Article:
For me, personally, the religious stuff was tough. Uriel in particular–the scene with the centaur creatures singing and dancing was hard to wrap my head around. I'm not religious and didn't have a religious upbringing, and the scene made me uncomfortable.

In adapting A Wrinkle in Time, did anything strike you about the book that you'd never noticed before?

The general weirdness of it. It's a REALLY strange book.

Are there any plans for you to adapt the rest of the Time Quintet?

No. That would definitely kill me. I want someone else to adapt Many Waters, which is about time travel and puberty and sexy male angels. Angel sex.

You have a real talent at capturing the awkwardness of adolescence in your work. Is there something about that painful time that you find especially compelling?

I was an awkward weirdo teen and now I'm an awkward weirdo adult. It's much easier for me to write about lonely, frustrated outcasts than other types of characters. I love an underdog. Learning to write more confident, go-getting characters is something I've been working on lately.

You've mostly worked on long-form graphic novels. Do you have any interest in serialized work?

Yes! I have an original graphic novel called Who Is AC? coming out next spring that is ostensibly the first book in a series. It's written by me and drawn by Tintin Pantoja, and it's a magical girl book grounded in shoujo manga tropes. I like to pitch it as Sailor Moon versus the Internet, but it has plenty of awkwardness and introspection going on. I wrote it over three years ago, so if I do have the opportunity to continue the series–which depends on sales–that'll be weird.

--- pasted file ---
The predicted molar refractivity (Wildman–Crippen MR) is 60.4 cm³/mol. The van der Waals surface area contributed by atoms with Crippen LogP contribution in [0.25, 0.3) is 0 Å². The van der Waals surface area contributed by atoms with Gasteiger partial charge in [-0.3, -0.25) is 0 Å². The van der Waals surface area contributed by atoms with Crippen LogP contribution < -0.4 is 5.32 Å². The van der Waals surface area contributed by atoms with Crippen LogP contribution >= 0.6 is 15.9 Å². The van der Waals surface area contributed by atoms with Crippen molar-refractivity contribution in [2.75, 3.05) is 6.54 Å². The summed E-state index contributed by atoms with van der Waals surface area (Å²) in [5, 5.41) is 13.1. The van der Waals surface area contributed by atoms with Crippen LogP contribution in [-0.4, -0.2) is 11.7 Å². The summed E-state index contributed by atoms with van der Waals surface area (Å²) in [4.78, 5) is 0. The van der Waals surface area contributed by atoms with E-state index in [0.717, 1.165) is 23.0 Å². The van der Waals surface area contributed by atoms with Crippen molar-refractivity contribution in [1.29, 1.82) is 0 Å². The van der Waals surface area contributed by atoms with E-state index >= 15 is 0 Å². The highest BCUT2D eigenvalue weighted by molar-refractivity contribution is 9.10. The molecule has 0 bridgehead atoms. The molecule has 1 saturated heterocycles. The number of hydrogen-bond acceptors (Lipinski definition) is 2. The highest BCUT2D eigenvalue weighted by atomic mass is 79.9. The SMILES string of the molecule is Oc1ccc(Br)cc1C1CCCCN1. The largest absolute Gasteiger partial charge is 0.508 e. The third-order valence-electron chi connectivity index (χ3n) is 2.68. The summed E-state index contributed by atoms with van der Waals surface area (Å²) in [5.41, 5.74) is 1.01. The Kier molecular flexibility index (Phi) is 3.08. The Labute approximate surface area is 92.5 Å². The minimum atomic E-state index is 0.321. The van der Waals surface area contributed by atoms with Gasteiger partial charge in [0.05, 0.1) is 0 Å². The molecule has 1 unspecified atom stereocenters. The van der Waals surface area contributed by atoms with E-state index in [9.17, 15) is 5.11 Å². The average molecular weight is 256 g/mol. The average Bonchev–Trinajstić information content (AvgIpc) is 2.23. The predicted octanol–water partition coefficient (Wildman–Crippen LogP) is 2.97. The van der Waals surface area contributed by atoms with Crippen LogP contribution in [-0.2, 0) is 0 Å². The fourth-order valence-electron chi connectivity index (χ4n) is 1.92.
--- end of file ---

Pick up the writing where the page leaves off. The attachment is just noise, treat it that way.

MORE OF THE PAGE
What's your favorite ice cream to make? To eat?

Chocolate is fun to make, because you get to chop up big bars of chocolate. My favorite to eat is mint chip.

You wrote and directed a short film, BITTER ORANGE. Talk about making that jump from the page to the screen. 

This could be a whole interview in itself! Not to make this interview a total downer, but I've been having a tough time selling another graphic novel. The publishing industry and comics industries are a mess, the economy's a mess... It doesn't seem like there's a future there for me, in the long term. It's not a stable career.

Anyhow, I've been writing nonstop for the last few years, but it's all been screenplays. The dream is to break into screenwriting, film being somewhat similar to comics, and something I've always been passionate about–I went to film school for a year before switching into illustration and ending up as a cartoonist. Last year I decided that a good way to start getting my name out, start getting people to take me seriously, would be to write and direct a short. Several of my friends, Riley Stearns and BenDavid Grabinski, had let me visit their sets and watch them direct their own shorts, and I thought, "Okay, I can do this."

I wrote the script for Bitter Orange in December. It's a period piece, the 1920s having been my passion subject for the past couple of years. The crew and cast (Brie Larson, Brendan Hines and James Urbaniak) came together so easily I was shocked. I even pulled in a few comics friends I've always wanted to work with: Jen Wang, who did my storyboards; Becky Cloonan, who illustrated the poster; and Dustin Harbin, who did the poster's gorgeous title lettering. We spent a languid six months in preproduction and shot in early June. Eventually the short will be online. Watch my twitter for updates.

It's been an overwhelming and wonderful experience, and I've loved every minute of it. It's a little bit like making comics and a little bit like writing, with a lot of other things I didn't expect piled on top. If I hadn't spent all those years drawing and writing I would have been completely at sea. I had to find myself as an artist before I was ready to tackle this. I can't wait to do it all again.

Meredith Borders's photo About the Author: Meredith is the managing editor of Badass Digest, Fantastic Fest, The Alamo Drafthouse and Birth.Movies.Death. She's shorter than you might think.